This project took place between March-August 2016. A scoping visit was carried out in March 2016 and office space was identified (Figure 3). We staffed and equipped the two project offices. Our key staff from Abuja trained both new officers and volunteers on Reproductive and Sexual Health (RSH), HIV testing and counselling and community programming. The training curriculum covered relevant health issues such as safe sexual habits, defensive driving techniques and use of personal protective equipment for drivers and commercial motor cycle (Okada) riders and healthy marketing behavior and attitudes. We provided HIV Testing and Counseling (HTC), free condoms and referral for those with HIV positive results to treatment sites within the region. Also, we provided free medical examinations including blood pressure checks, blood glucose testing and doctors’ consultations. The inaugural program was held at both locations and the project was named STOP (Strategic Travelers Outreach Project). Sexual and Reproductive Health (SRH) services were provided at the project office and within the communities. To reach all, house-to-house, door-to-door and shop-to-shop strategies were deployed with staff and volunteers meeting people where they lived or worked. We enlisted everybody seen along the travel corridors on work days (Monday-Saturday) who gave their consent and those that came to the project office every day. Project data were entered into MS Excel and analyzed.
Figure 3: Office of STOP project, Sagamu, Ogun State, Nigeria.

Qualitative studies

Over 100 gatekeepers including community, religious groups, market women, BBFWSS, LDDs, commercial motorcycle riders, street traders, the police, National Road Safety Commission, National Civil Defense Corps, and road traffic union leaders, representing the target population were identified and interviewed. Females who sell sex were also interviewed on their sexual habits, knowledge of HIV and AIDS and prevention practices.


Over 50,000 people drawn from LDDs, commercial motorcycle riders, street traders, market women, military and paramilitary personnel, BBFWSS and all STOP club members were reached through the STOP project and provided with reproductive and sexual education, support and guidance. Out of this, 19,275 persons (M=10965, 56.9%; F=8310, 43.1%) people within the travel corridor were tested for HIV infection and received their results. In addition, 422 people were trained on SRH, safe driving practices, first aid management and other related topics resulting in the establishment of the STOP clubs in both travel corridors. Of 19,275 tested, 243 (1.3%) were positive for HIV. Higher positivity rate was seen among females (113, 1.8%) as compared to males (41, 0.8%). Males and Females from Sagamu had higher positively that those in Obollo-Afor (Table 1). In Sagamu travel corridor, activities took place in two separate locations-Sagamu town and Ogere. Overall positivity rate out of 9606 persons tested in this location was 1.8%. Females Who Sell Sex (FWSS) had the highest positivity rate of 7.2% with Ogere having a higher rate of 7.8% as against Sagamu’s 6.5% (Table 2). Similar reports was seen in Obollo-Afor where FWSS had the highest positivity rate, followed by military and paramilitary persons as shown in table 2. Among 220 key stakeholders tested in Obollo-Afor, 4.5% were positive for HIV. Females who sell sex also had the highest positivity rate (33.3%) as shown in table 3.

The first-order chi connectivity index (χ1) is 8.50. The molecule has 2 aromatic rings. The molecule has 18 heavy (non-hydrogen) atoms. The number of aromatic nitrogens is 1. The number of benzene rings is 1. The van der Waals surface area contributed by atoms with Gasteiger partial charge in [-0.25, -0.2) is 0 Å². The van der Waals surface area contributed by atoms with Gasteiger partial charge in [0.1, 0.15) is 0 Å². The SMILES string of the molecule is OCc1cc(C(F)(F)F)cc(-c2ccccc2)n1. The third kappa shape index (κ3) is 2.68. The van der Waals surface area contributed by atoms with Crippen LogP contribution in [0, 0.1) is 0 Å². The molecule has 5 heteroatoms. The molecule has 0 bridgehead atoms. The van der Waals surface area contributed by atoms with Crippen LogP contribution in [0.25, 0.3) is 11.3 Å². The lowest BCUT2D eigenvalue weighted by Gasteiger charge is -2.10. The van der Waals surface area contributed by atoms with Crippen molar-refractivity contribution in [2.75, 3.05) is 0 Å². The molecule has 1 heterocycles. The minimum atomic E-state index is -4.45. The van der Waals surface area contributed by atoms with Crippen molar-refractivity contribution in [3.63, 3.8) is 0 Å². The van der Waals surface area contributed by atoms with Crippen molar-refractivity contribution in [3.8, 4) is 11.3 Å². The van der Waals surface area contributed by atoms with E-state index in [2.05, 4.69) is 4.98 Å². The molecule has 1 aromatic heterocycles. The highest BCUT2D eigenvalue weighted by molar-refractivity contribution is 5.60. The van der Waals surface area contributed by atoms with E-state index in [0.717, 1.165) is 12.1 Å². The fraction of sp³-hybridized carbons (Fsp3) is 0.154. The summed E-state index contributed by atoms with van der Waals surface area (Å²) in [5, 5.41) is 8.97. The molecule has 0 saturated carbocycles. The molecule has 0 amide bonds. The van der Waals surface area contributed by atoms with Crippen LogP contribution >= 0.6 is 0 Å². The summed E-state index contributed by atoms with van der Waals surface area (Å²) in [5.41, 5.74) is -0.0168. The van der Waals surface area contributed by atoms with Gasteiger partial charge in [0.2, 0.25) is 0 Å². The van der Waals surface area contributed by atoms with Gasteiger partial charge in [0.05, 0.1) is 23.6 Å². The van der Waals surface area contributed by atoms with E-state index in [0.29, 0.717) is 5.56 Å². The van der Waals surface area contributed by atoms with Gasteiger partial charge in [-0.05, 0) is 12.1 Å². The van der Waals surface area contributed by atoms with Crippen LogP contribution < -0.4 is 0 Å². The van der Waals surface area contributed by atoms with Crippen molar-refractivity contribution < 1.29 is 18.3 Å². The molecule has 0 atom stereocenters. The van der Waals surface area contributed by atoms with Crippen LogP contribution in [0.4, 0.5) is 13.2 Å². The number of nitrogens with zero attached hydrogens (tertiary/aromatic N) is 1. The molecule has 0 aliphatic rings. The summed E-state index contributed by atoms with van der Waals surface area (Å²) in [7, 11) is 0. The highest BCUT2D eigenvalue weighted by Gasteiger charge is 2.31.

Male Female Total
Location Tested Positive Tested Positive Tested Positive
Sagamu 5,594 57 (1.0%) 4013 113 (2.8%) 9,607 170 (1.8%)
Obollo-Afor 5,371 32 (0.6%) 4297 41 (1.0%) 9,668 73 (0.8%)
Total 10,965 89 (0.8%) 8,310 154 (1.9%) 19,275 243 (1.3%)
Table 1: Travel corridor HIV test results.
Description Ogere Sagamu Total Obollo-Afor
  Tested Positive Tested Positive Tested Positive Tested Positive
Touts (Agbero) 6 0 (0.0%) 293 2 (0.7%) 299 2 (0.0%) 300 4 (1.3%)
Long Distant Drivers 2195 29 (1.3%) 809 18 (2.2%) 3004 47 (1.6%) 1400 10 (0.7%)
Commercial Moto Cycle (Okada) Riders 955 0 (0.0%) 1110 2 (0.2%) 2065 2 (0.1%) 2200 10 (0.45%)
Hawkers/Market Women &Men 448 22 (4.9%) 1998 31 (1.6%) 2446 53 (2.2%) 4040 27 (0.67%)
Females who sell sex 306 24 (7.8%) 309 20 (6.5%) 615 44 (7.2%) 320 6 (1.9%)
Military and paramilitary personnel 23 0 (0.0%) 106 0 (0.0%) 129 0 (0.0%) 54 1 (1.8%)
Travellers and General Population 203 3 (1.5%) 845 23 (2.2%) 1048 23 (2.2%) 1354 15 (1.11%)
 Table 2: Sagamu/Ogere and Obollo-Afor travel corridor report, 2016.
Description Tested Positive Positivity Rate
Long Distant Drivers 63 2 3.2
Commercial Motor Cylce (Okada) Riders 51 2 3.9
Hawkers/Market Women 34 3 8.8
Military and Paramilitary Personnel 44 1 2.3
Female who sell sex 6 2 33.3
Total 220 10 4.5%
 Table 3: Positivity rate among Obollo-Afor key stakeholders, 2016.

Generally, people aged 25-49 years-old had the highest positivity rate (2.4%). In Ogere alone, those within the age bracket 20-24 years had a higher prevalence rate of 3.9%, as against 3.8% for those 25-49 years (Table 4). A similar finding was made in Obollo-Afor where persons aged 25-29 years had the highest age specific positivity rate (Table 5).
  Ogere Sagamu Total
Age group Tested Positive Tested Positive Tested Positive
0-14 112 1 (0.9%) 688 3 (0.4%) 800 4 (0.5%)
15-19 194 2 (1.0%) 751 4 (0.5%) 945 6 (0.6%)
20-24 463 18 (3.9%) 987 2 (0.2%) 1450 20 (1.4%)
25-49 1430 54 (3.8%) 4024 76 (1.9%) 5454 130 (2.4%)
> 49 113 3 (2.7%) 844 8 (0.9%) 957 11 (1.1%)
Total 2312 78 (3.4%) 7295 93 (1.3) 9606 171 (1.8%)
 Table 4: Testing report disaggregated by Age for Sagamu/Ogere travel corridor.
  Males Females
Age Group Tested Positive (%) Tested Positive (%)
0-14 715 4 (0.6%) 816 1 (0.1%)
15-19 1168 4 (0.3%) 1189 4 (0.3%)